The Portal Tarot
What is a Tarot Deck?
Originally--and still, in much of the world--the Tarot deck is just a different deck of playing cards. Compared to the more common 52-card poker deck, these Tarot (or Tarocco, or Tarock, or many other names, depending on the origin) decks usually have more cards, including an additional suit of named cards, but themselves vary widely in exact contents. They have existed as gaming cards for hundreds of years, since at least the 15th century.
However, in about the 18th century, some people began using them for divination. The 78-card Rider-Waite-Smith Tarot deck (named after the publisher, the designer, and the artist) 10-year-old-me found on a dusty shelf in my dad’s office came with a tiny booklet that tried to explain, in brief, the concepts of occult Tarot and a summary of each card, and was my first introduction to such things; I imagine a similar story is true of many people of my generation, since that particular deck has been one of the most popular of the last 100 years, even though it is far from the only option. There are dozens of Tarot decks available today, each following a similar formula but presenting their own unique take on it.
This sort of Tarot deck, meant for esoteric use, has four suits of 14 cards each, collectively called the Minor Arcana, and a fifth, 22-card suit called the Major Arcana. The Minor Arcana suits (Wands, Cups, Swords, and Coins, in The Portal Tarot) are similar to the suits of a poker deck, but with an additional face card each. The Major Arcana consist of the cards you’ve probably seen talked about in popular media: Death, The Tower, The Fool, and so on. Depending on where you get your information, each of these 78 cards has many possible interpretations, all of which can be given greater nuance by being ‘read’ in connection with other cards that are drawn alongside them in arrangements called ‘spreads’ (or ‘throws,’ sometimes).
While I have always been skeptical of claims about supernatural fortune-telling, I found myself drawn to the art, symbolism, and interpretation of the Tarot the same way I was drawn into role playing, writing, and creative work in general. Even without attaching occult significance to them, the cards offer prompts that help us reflect on our selves, our stories, and our shared world. I find value in that, as it supports both personal growth and creative endeavors.
How do I use a Tarot deck?
The short answer is: Ask a question (or suggest a topic), draw some cards (probably three), and consider what those cards might mean in that particular context (or, if you’re on TV/wanting to spook your friends, just look scared and refuse to tell them anything, and then leave quickly).
The longer answer is: Any one of a million ways, but the specifics depend heavily on your personal reasons for using them! For a quick overview of a few basic ways to get started, you can see my quickstart guide to the Tarot.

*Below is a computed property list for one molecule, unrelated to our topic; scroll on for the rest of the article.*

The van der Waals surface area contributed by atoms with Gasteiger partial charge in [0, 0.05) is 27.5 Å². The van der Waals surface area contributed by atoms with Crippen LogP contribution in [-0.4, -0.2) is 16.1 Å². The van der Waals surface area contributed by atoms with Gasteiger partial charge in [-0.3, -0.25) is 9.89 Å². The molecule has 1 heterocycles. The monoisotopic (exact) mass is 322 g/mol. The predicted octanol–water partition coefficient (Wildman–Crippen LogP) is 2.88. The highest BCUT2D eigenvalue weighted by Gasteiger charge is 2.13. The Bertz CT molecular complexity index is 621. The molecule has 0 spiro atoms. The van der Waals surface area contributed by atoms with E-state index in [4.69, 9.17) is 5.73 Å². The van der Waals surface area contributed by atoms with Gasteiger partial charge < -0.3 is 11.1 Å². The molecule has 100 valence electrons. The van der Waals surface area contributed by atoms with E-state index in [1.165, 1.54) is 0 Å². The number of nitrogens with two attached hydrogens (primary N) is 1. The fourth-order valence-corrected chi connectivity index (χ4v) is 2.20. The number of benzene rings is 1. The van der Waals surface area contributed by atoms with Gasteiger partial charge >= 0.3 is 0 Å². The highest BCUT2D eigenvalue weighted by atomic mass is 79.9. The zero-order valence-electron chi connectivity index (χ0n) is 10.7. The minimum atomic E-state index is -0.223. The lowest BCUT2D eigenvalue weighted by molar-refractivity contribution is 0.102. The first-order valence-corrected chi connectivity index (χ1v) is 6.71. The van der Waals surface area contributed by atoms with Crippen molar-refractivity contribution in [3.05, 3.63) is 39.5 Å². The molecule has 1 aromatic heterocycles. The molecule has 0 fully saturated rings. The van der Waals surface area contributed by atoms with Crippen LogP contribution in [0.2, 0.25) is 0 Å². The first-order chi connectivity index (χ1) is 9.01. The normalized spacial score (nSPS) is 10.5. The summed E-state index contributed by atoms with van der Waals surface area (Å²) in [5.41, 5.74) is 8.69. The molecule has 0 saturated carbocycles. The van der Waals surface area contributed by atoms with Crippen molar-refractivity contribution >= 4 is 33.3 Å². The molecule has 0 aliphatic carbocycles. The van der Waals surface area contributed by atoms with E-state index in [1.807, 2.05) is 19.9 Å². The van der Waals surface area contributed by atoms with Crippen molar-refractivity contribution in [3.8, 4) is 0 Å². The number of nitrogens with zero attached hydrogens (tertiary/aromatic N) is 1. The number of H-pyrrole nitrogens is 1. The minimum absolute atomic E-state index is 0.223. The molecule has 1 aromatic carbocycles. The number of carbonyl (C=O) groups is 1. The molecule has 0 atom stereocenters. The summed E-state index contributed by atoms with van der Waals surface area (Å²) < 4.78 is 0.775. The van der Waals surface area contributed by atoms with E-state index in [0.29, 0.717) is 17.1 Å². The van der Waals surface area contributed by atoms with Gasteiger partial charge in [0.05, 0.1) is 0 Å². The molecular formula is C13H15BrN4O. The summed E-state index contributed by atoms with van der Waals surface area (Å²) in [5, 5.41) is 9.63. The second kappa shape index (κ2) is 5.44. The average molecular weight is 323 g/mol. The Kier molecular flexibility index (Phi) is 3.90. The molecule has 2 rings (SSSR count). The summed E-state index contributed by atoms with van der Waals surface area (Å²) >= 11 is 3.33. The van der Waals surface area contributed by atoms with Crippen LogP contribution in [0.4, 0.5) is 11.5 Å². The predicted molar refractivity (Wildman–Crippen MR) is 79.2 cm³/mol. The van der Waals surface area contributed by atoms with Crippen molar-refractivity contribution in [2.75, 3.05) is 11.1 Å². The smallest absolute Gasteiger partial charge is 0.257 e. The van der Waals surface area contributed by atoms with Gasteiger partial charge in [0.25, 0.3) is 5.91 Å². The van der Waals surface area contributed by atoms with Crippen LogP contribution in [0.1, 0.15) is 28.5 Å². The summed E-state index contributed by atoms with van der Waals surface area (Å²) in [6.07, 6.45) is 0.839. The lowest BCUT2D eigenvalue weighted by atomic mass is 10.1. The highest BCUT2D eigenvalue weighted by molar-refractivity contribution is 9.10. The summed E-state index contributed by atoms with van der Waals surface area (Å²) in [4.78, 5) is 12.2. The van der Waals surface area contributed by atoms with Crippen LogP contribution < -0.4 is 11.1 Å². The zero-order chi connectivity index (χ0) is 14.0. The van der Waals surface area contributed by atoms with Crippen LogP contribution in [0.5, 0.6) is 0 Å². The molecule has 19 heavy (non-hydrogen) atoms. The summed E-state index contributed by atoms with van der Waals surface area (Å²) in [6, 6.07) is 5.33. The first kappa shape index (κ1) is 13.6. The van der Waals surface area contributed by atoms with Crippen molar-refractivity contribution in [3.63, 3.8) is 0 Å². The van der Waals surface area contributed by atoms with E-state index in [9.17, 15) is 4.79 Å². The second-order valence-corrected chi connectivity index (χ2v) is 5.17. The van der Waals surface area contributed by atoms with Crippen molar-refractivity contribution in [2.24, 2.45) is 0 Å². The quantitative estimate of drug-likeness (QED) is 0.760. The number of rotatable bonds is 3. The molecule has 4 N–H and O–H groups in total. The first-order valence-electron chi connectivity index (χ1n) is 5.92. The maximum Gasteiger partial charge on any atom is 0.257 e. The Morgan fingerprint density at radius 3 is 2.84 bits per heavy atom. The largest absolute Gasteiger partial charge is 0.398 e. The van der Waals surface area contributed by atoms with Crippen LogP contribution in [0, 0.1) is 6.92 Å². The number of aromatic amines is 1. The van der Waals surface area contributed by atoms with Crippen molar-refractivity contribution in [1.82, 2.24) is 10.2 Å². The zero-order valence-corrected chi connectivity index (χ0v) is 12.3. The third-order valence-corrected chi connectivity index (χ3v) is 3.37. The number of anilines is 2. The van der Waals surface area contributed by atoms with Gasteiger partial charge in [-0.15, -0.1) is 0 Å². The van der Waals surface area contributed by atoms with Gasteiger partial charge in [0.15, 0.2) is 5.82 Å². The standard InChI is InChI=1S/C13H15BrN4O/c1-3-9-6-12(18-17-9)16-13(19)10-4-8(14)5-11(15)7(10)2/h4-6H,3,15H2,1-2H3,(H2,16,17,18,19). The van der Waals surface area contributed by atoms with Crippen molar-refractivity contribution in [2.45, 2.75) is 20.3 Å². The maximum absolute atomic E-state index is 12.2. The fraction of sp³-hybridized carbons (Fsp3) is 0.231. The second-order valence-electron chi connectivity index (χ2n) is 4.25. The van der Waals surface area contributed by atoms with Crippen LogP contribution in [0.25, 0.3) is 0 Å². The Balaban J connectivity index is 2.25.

What makes The Portal Tarot unique?
The Portal Tarot: The Apprentice (so subtitled in a hopeful gesture, because my goal is to someday make more decks with varied contents; read below for more on that!) is the deck of cards I wish I’d first stumbled across when I was a kid. In this hopefully-first-in-a-line-of-decks Tarot, the 22 Major Arcana have beautiful full-color illustrations, and the 56 Minor Arcana have explanatory text on them, so you don’t have to look up their meanings while learning the cards!
The problem I had with the Rider-Waite-Smith deck, as a youth, was that I could not read the cards with any reasonable speed. With 78 cards to learn and only a tiny, onionskin-paper booklet and very limited 90s-level internet access to help, I never learned enough about the symbology of the cards to work from memory. Trying to interpret a spread was laborious and slow and frustrating.
With that in mind, I created The Portal Tarot: The Apprentice to assist people like me: interested, creative types, probably into either spiritual interpretations for guidance and self-reflection, and/or writing and role-playing and fantasy fiction, but not relishing trying to memorize a few hundred years’ worth of symbolic analysis all in one go.
Of course, The Portal Tarot is definitely not the same in content as the Rider-Waite-Smith Tarot, or any other Tarot out there. Over the years, I’ve developed my own interpretations of the cards, and I tweaked them further while working on this deck, which is themed to reflect the fantasy fiction you see in popular stories and role playing games. The Major Arcana has been altered in imagery and, thus, symbolic meaning, and the four Minor Arcana (at least in current form, with text instead of art) have been written to fit into what I think of as miniature ‘journeys’ of their own, each showing the struggles and triumphs of one part of life. For more details, see my Tarot Quickstart Guide.
A side note: As of this writing, in April of 2019, my goal in the future is to offer at least two alternatives to The Portal Tarot: The Apprentice. The most obvious is a deck that is fully illustrated, with each of the 56 Minor Arcana illustrated in full color, which would let experienced users bend their minds to further symbolic analysis—The Apprentice version is excellent, but I’m sure many users will wish to graduate from text to art over time! I’d also like to create one or more alternate decks focused more completely on use in role playing games; these would probably have more text, or a mixture of text and art. Whether or not any of these decks get made is a function of time and expense, so if the Kickstarter for The Portal Tarot: The Apprentice goes especially well, and/or it funds and then the deck is popular enough afterwards, I will hopefully be able to afford the time and art they require!